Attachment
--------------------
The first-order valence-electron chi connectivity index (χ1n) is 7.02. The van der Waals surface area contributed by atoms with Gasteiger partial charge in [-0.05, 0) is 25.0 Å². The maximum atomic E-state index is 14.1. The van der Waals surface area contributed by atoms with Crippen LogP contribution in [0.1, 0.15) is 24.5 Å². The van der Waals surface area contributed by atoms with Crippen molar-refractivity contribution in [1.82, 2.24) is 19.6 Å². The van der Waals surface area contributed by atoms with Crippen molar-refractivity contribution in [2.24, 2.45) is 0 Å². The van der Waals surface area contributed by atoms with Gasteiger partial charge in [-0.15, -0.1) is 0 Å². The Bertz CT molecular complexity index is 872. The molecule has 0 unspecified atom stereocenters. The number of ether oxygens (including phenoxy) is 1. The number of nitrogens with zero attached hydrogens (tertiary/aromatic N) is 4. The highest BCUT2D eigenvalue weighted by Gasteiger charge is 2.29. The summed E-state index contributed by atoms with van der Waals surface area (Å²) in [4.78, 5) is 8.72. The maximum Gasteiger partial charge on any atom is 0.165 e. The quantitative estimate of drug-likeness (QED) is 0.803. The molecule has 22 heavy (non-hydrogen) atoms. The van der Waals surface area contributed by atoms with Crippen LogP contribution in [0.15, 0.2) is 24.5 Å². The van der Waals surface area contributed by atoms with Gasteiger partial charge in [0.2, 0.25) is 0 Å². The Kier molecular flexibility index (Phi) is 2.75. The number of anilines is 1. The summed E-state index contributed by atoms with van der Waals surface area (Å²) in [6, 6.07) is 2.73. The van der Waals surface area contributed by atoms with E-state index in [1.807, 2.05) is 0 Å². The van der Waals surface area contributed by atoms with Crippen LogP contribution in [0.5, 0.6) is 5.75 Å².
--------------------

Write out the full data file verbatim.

The first-order valence-electron chi connectivity index (χ1n) is 7.02. The van der Waals surface area contributed by atoms with Gasteiger partial charge in [-0.05, 0) is 25.0 Å². The maximum atomic E-state index is 14.1. The van der Waals surface area contributed by atoms with Crippen LogP contribution in [0.1, 0.15) is 24.5 Å². The van der Waals surface area contributed by atoms with Crippen molar-refractivity contribution in [1.82, 2.24) is 19.6 Å². The van der Waals surface area contributed by atoms with Crippen molar-refractivity contribution in [2.24, 2.45) is 0 Å². The van der Waals surface area contributed by atoms with Gasteiger partial charge in [-0.15, -0.1) is 0 Å². The Bertz CT molecular complexity index is 872. The molecule has 0 unspecified atom stereocenters. The number of ether oxygens (including phenoxy) is 1. The number of nitrogens with zero attached hydrogens (tertiary/aromatic N) is 4. The highest BCUT2D eigenvalue weighted by Gasteiger charge is 2.29. The summed E-state index contributed by atoms with van der Waals surface area (Å²) in [4.78, 5) is 8.72. The maximum Gasteiger partial charge on any atom is 0.165 e. The quantitative estimate of drug-likeness (QED) is 0.803. The molecule has 22 heavy (non-hydrogen) atoms. The van der Waals surface area contributed by atoms with Crippen LogP contribution in [0.15, 0.2) is 24.5 Å². The van der Waals surface area contributed by atoms with Gasteiger partial charge in [0.2, 0.25) is 0 Å². The Kier molecular flexibility index (Phi) is 2.75. The number of anilines is 1. The summed E-state index contributed by atoms with van der Waals surface area (Å²) in [6, 6.07) is 2.73. The van der Waals surface area contributed by atoms with E-state index in [1.807, 2.05) is 0 Å². The van der Waals surface area contributed by atoms with Crippen LogP contribution in [0.5, 0.6) is 5.75 Å².